So you’ve discovered this rap crew, learn of a new project they just put out, you download it, give it a spin and check the credits. The headliner you’re already familiar with, so it’s time to get to know the folks he brought along. You start researching names and in a matter of minutes that collection of music you’ve been enjoying gets cast into a cruel light… New York collective Pro.Era released its second mixtape on December 21st, coinciding with the presumed end of the world if we were to believe pseudo-scientifical, superstitious speculations. Three days later, life going on as always, news broke that one of Pro.Era’s members, Capital STEEZ, tragically put an end to his life.
The passing of one of their founding members will be a crossroad for the young crew, there will be a before and an after, nonetheless “PEEP: The aPROcalypse” stands testament to the philosophy of the Progressive Era, notably a name STEEZ helped coin. In his honor, let me transcribe the verse with which he opens the proceedings:
“And I quote – we came like them niggas in boats
Still think it’s a joke?
Your third eye vision is broke
We lifted from smoke, and floatin’
That’s how I got my aura open
Check the horoscopes, though
You could say I’m horror-scopin’
You catch me floatin’ on a four-leaf clover
That’s the pot of gold, so we sonnin’ ’em like Maury Povich
We gon’ need paternity tests, I guess
Cause them vets ain’t learnin’ it step by step
It’s Beast Coast, we the murderous set
We rain’n fire, and I don’t mean the burners and Tecs
You gotta love it, all 47 of us
You ain’t got a number? Then I guess we gotta get you covered
I’m connectin’ to my brethren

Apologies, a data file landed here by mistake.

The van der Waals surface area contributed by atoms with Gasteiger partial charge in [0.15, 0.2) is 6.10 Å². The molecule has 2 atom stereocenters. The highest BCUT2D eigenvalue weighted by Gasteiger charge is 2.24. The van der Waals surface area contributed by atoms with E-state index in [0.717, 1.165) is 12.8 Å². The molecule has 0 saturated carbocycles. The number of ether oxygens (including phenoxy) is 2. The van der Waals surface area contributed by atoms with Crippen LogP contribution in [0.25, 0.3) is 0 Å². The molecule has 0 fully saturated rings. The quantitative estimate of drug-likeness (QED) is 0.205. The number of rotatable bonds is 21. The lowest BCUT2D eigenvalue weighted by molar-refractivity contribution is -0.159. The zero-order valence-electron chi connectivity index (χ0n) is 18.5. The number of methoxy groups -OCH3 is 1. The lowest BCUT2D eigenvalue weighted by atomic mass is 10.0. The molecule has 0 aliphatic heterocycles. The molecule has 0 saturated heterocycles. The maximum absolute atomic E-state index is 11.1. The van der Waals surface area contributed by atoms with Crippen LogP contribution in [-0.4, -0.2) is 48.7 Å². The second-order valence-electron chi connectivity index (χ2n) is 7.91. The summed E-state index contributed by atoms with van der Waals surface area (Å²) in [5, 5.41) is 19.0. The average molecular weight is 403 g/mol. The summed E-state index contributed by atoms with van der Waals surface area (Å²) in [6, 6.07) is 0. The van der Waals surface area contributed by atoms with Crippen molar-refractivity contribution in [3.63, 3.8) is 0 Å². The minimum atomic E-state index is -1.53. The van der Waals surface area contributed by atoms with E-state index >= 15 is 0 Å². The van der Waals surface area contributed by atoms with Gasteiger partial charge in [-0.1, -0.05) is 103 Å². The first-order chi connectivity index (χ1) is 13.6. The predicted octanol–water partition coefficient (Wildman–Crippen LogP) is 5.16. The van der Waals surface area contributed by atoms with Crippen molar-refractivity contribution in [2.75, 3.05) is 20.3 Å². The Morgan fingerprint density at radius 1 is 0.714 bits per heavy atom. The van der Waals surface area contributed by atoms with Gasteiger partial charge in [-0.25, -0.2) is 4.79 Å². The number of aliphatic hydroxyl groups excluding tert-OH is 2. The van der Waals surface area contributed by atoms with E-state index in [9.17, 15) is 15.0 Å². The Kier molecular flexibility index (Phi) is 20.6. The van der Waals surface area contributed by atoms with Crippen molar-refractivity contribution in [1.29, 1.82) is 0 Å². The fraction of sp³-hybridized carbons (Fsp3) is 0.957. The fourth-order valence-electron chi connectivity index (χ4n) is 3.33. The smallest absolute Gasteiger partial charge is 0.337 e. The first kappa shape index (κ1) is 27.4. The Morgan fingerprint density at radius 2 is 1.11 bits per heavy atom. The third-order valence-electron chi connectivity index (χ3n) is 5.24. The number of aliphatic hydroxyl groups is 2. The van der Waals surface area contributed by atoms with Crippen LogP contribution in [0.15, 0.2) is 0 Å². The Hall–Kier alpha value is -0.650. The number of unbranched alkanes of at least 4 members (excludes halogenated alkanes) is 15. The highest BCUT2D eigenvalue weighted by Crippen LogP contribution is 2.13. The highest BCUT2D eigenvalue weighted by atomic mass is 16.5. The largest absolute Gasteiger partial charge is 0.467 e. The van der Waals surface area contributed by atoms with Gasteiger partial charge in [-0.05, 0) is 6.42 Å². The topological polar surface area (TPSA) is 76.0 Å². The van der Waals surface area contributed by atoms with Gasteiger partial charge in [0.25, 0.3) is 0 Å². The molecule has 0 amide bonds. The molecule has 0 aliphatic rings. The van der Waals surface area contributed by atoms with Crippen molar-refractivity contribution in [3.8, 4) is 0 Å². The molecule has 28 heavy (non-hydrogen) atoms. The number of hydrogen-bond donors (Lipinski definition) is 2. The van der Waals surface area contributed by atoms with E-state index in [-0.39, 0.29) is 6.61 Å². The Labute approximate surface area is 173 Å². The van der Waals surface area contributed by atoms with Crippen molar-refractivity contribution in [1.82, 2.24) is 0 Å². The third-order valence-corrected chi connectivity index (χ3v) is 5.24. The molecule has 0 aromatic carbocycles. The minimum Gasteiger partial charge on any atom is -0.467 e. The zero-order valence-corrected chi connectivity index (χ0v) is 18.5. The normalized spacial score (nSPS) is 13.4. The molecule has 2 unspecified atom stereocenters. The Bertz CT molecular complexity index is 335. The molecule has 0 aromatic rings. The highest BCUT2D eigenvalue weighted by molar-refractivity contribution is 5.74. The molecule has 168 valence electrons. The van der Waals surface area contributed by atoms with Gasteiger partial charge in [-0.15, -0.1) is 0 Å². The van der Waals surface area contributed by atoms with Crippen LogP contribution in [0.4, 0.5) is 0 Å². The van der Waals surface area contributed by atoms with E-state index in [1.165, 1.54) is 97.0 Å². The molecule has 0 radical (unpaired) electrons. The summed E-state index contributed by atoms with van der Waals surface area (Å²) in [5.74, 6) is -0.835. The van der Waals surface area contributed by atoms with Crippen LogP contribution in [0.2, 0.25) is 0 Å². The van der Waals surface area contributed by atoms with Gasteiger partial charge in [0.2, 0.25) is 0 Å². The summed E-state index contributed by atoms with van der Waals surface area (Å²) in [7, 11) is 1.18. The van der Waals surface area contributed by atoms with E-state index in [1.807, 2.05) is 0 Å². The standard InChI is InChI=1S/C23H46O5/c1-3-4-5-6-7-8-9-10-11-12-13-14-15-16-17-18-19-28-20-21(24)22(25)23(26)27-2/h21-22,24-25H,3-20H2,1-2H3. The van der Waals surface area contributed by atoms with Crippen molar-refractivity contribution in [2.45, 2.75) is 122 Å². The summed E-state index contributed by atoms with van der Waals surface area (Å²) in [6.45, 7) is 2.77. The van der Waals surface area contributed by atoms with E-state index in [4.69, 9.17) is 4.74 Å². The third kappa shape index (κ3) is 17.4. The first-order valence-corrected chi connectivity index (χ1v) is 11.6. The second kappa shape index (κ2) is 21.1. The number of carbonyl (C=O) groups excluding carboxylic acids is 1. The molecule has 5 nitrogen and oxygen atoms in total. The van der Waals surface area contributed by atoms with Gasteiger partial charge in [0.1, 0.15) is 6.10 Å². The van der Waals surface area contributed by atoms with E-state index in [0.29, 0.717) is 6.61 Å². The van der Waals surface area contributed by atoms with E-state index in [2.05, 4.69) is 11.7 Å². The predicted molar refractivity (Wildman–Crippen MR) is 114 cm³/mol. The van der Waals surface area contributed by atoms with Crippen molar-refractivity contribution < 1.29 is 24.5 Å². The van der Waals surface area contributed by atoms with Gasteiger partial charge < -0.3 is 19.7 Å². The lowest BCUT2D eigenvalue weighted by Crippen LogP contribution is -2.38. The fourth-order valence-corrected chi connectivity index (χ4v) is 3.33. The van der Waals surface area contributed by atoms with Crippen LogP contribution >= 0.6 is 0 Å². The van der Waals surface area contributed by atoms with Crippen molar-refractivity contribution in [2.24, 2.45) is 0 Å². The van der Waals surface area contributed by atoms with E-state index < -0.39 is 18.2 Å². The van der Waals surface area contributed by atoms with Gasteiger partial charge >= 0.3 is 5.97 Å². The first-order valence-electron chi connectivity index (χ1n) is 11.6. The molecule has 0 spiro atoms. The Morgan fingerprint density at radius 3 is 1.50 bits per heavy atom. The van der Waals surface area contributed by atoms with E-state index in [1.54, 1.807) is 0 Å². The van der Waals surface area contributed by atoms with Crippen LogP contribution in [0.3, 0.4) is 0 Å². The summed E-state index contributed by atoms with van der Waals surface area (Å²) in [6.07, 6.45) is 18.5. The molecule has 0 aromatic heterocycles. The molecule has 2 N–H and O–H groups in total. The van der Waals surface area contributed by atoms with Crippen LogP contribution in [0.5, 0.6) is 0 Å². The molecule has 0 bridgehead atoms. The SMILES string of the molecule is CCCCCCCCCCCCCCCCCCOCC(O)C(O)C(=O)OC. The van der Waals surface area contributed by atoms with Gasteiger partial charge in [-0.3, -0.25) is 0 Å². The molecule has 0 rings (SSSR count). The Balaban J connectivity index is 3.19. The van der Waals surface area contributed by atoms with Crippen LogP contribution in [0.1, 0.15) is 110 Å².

with the westside connection
cause he say he got the best and
we got the birds like 2-4-7
So I’ma hit you back in a second
Cause we already lifted
We lifted, we lifted
You dreamt it, we lived it…”
Capital STEEZ is an instantly engaging MC, meshing youthful enthusiasm with a philosophical outlook. The verse above is elevated by the music, a finespun combination of emotional pianos and rich drums that Statik Selektah provides for “Like Water,” underlining the Common connection with vocal cuts. It’s a great entrance to a mixtape that like many group efforts enables individual members to shine moreso than the crew as a whole.
CJ Fly sports a fullly grown, charismatic flow that naturally dominates cuts like “Run Or Fly” or “Overseas.” Nyck Caution plays his position as the resident white boy, injecting, for example, “Resurrection of Real” with witty lines like “What the fuck is YOLO, probably been a pharaoh in my past life” and “Never got ’em first but I earned stripes.” Dessy Hinds is a quick-tongued, precisely flowing, opinionated cat who absolutely kills the deep groove of “Vinyls”:
“I been flowin’ extra-proficiently when the beat blowin’ out the system
I only trust stereo systems, nigga, not the system
Got slicker rhythms, they try to log on like logarithms
Shit, gimme a beat and a sheet and I make a nigga listen